Another really important aspect of Love Wins is its embrace of the divine surprise on the day of reckoning. We tend to have it all figured out. We know who’s in and who’s out; who is going to make it and who is not. I joke about churches who think that they will be on the first bus to heaven. (At Vintage, I’m pretty sure that our bus is a Volkswagen … and I hope Jesus will be our designated driver.)
Jesus describes the day of reckoning as a day of surprises. Some who expect to make it, won’t: “Not everyone who says to me, ‘Lord, Lord’ will enter the kingdom of heaven.” And some who make it can’t figure out why: “When did we see you naked and clothed you?” It will be a day that people are dumbfounded and shocked.
I am sure that Rob’s chapter on how Jesus can be found in unexpected places will raise the red flags of the discernment websites. I can hear the blog chatter now, “Does Rob Bell believe that Buddists will be in heaven?” Or worse, “Does Rob Bell believe that Muslims will be in heaven?” These questions may miss the point. A better question is “Will Baptists be in hell?”
I personally have lost confidence in all of the very assured answers I was taught about who is in and who is out. When it comes to the eschaton, judgment, and eternity, there are only a few things about which I remain confident. One of them is that the whole thing is going to be one big surprise.
The best chapter in Love Wins is the one about the good news. Rob details how a gospel message that is merely a get-out-of-hell free card is woefully inadequate. If we merely view God as some kind of comic bouncer, we are completely missing the point of the story. Heaven is a party, a feast, a banquet, a blast. The good news is so much better than we think!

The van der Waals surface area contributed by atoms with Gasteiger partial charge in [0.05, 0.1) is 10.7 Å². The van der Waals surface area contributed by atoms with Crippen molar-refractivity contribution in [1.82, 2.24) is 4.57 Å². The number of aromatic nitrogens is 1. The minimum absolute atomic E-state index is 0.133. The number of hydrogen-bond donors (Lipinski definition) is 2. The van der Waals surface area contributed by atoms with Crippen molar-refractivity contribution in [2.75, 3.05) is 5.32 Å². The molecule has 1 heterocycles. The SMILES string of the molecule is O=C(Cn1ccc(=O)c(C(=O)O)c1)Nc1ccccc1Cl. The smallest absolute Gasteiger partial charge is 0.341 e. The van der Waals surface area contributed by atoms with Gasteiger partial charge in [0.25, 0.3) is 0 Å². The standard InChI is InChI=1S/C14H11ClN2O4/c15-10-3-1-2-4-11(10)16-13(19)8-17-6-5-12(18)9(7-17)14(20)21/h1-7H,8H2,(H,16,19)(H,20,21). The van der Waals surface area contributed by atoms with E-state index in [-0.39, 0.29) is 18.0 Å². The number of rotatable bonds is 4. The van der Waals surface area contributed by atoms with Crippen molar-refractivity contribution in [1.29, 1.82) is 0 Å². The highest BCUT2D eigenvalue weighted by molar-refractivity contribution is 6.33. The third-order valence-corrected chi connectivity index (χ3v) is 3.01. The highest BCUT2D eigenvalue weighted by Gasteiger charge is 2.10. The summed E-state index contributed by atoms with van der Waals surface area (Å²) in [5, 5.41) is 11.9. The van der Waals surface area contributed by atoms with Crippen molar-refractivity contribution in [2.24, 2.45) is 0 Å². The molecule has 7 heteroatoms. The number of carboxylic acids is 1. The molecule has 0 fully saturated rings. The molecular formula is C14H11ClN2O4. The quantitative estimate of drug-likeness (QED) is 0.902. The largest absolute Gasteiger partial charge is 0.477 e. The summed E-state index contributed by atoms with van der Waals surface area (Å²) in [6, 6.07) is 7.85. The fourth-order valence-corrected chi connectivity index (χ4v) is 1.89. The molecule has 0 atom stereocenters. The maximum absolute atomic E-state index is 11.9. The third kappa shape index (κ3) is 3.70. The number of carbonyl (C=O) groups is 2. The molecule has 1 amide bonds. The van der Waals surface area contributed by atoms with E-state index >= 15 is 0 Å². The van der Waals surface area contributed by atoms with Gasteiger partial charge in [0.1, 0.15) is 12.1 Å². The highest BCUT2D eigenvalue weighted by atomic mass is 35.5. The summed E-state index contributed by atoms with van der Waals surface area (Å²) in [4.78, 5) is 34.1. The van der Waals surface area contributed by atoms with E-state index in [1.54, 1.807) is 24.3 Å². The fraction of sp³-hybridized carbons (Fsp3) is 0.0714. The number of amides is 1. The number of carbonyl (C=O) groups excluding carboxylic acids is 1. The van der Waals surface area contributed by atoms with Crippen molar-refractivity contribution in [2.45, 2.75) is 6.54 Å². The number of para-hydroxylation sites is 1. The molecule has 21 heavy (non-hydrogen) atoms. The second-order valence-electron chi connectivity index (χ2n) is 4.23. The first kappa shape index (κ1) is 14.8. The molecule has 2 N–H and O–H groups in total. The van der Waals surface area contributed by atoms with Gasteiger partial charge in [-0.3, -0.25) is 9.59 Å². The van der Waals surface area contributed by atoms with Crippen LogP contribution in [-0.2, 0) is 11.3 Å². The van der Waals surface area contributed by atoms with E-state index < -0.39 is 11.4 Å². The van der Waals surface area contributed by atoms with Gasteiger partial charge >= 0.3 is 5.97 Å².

What is so dangerous about hoping that God is even more gracious than we could have ever imagined? Why are so many Christians threatened by the idea that more people would get to experience God’s eternal love than they had expected? Do any of us get heaven because we deserve it? If I don’t deserve it, what do I care if God shares it with someone other than me? Isn’t that even more a reason to celebrate? What’s so bad about hoping that the good news is even better than that?
Love Wins has already resonated profoundly in the Christian community. And I expect that resonance to continue. The Last Word and the Word After That by Brian McLaren was an important book in this ongoing debate, but it will probably never have the reach of Love Wins. Many people like me have wondered to ourselves and questioned the traditional answers silently. Rob has put controversial and thought-provoking words on a page and invited people to enter into the white space with their own thoughts and reflections.
At the very least, Love Wins furthers the conversation about heaven and hell, the relationship between Christianity and other religions, the nature of judgment, and ultimately, the character and nature of God. These are important conversations.
These are important conversations because “heretic” is a powerful word that shouldn’t be thrown around lightly.
These are important conversations because beliefs matter, especially for pastors whose jobs can depend on whether or not they ask the question in the right way and frame the answer in a manner that won’t offend too many people.
These are important conversations because much of the planet is engulfed in wars that have alarmingly religious undertones.
These are important conversations because the gospel story we’ve been telling ourselves might be wrong.
These are important conversations because the fate of billions of people may hang in the balance.